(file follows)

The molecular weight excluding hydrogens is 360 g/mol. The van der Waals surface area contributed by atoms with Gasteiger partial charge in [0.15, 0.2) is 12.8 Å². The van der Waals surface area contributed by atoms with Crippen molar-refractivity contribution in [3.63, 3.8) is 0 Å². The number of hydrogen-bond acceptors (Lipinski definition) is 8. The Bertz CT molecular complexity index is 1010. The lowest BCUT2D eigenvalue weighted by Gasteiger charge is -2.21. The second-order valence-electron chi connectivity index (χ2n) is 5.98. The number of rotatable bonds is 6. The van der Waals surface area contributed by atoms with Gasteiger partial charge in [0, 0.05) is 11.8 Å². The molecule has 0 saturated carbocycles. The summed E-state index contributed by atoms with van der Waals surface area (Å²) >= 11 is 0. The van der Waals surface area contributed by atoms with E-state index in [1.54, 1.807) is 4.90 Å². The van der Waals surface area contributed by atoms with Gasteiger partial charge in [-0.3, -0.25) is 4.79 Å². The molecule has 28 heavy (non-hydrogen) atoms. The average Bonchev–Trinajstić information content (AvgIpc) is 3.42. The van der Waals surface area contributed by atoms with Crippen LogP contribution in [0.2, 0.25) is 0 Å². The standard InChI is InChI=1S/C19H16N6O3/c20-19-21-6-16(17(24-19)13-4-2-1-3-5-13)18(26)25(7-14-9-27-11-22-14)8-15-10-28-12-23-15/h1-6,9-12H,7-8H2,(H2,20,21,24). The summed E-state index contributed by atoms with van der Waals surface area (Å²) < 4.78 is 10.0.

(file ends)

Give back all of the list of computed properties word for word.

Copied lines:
The molecular weight excluding hydrogens is 360 g/mol. The van der Waals surface area contributed by atoms with Gasteiger partial charge in [0.15, 0.2) is 12.8 Å². The van der Waals surface area contributed by atoms with Crippen molar-refractivity contribution in [3.63, 3.8) is 0 Å². The number of hydrogen-bond acceptors (Lipinski definition) is 8. The Bertz CT molecular complexity index is 1010. The lowest BCUT2D eigenvalue weighted by Gasteiger charge is -2.21. The second-order valence-electron chi connectivity index (χ2n) is 5.98. The number of rotatable bonds is 6. The van der Waals surface area contributed by atoms with Gasteiger partial charge in [0, 0.05) is 11.8 Å². The molecule has 0 saturated carbocycles. The summed E-state index contributed by atoms with van der Waals surface area (Å²) >= 11 is 0. The van der Waals surface area contributed by atoms with E-state index in [1.54, 1.807) is 4.90 Å². The van der Waals surface area contributed by atoms with Gasteiger partial charge in [-0.3, -0.25) is 4.79 Å². The molecule has 28 heavy (non-hydrogen) atoms. The average Bonchev–Trinajstić information content (AvgIpc) is 3.42. The van der Waals surface area contributed by atoms with Crippen LogP contribution in [0.2, 0.25) is 0 Å². The standard InChI is InChI=1S/C19H16N6O3/c20-19-21-6-16(17(24-19)13-4-2-1-3-5-13)18(26)25(7-14-9-27-11-22-14)8-15-10-28-12-23-15/h1-6,9-12H,7-8H2,(H2,20,21,24). The summed E-state index contributed by atoms with van der Waals surface area (Å²) < 4.78 is 10.0.